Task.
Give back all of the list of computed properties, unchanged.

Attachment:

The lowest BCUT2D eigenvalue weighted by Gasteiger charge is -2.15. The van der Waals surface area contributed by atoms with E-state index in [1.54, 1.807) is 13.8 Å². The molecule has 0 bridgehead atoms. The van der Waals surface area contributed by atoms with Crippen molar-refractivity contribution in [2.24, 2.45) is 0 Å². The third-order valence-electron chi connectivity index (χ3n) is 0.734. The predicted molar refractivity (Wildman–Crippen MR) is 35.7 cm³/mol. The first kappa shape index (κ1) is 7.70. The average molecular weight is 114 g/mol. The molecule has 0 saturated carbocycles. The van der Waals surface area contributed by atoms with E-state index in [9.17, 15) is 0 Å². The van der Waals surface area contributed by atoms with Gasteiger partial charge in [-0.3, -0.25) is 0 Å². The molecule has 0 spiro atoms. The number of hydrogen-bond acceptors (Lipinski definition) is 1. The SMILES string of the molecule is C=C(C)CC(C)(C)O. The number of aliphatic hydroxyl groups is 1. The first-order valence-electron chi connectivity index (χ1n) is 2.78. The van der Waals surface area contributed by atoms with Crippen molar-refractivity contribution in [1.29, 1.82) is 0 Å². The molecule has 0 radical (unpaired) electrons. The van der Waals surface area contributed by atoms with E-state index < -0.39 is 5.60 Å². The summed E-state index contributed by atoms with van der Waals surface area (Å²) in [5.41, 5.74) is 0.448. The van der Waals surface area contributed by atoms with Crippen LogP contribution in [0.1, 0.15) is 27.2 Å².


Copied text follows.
The lowest BCUT2D eigenvalue weighted by Gasteiger charge is -2.15. The van der Waals surface area contributed by atoms with E-state index in [1.54, 1.807) is 13.8 Å². The molecule has 0 bridgehead atoms. The van der Waals surface area contributed by atoms with Crippen molar-refractivity contribution in [2.24, 2.45) is 0 Å². The third-order valence-electron chi connectivity index (χ3n) is 0.734. The predicted molar refractivity (Wildman–Crippen MR) is 35.7 cm³/mol. The first kappa shape index (κ1) is 7.70. The average molecular weight is 114 g/mol. The molecule has 0 saturated carbocycles. The van der Waals surface area contributed by atoms with E-state index in [9.17, 15) is 0 Å². The van der Waals surface area contributed by atoms with Gasteiger partial charge in [-0.3, -0.25) is 0 Å². The molecule has 0 spiro atoms. The number of hydrogen-bond acceptors (Lipinski definition) is 1. The SMILES string of the molecule is C=C(C)CC(C)(C)O. The number of aliphatic hydroxyl groups is 1. The first-order valence-electron chi connectivity index (χ1n) is 2.78. The van der Waals surface area contributed by atoms with Crippen molar-refractivity contribution in [1.29, 1.82) is 0 Å². The molecule has 0 radical (unpaired) electrons. The van der Waals surface area contributed by atoms with E-state index < -0.39 is 5.60 Å². The summed E-state index contributed by atoms with van der Waals surface area (Å²) in [5.41, 5.74) is 0.448. The van der Waals surface area contributed by atoms with Crippen LogP contribution in [0.1, 0.15) is 27.2 Å².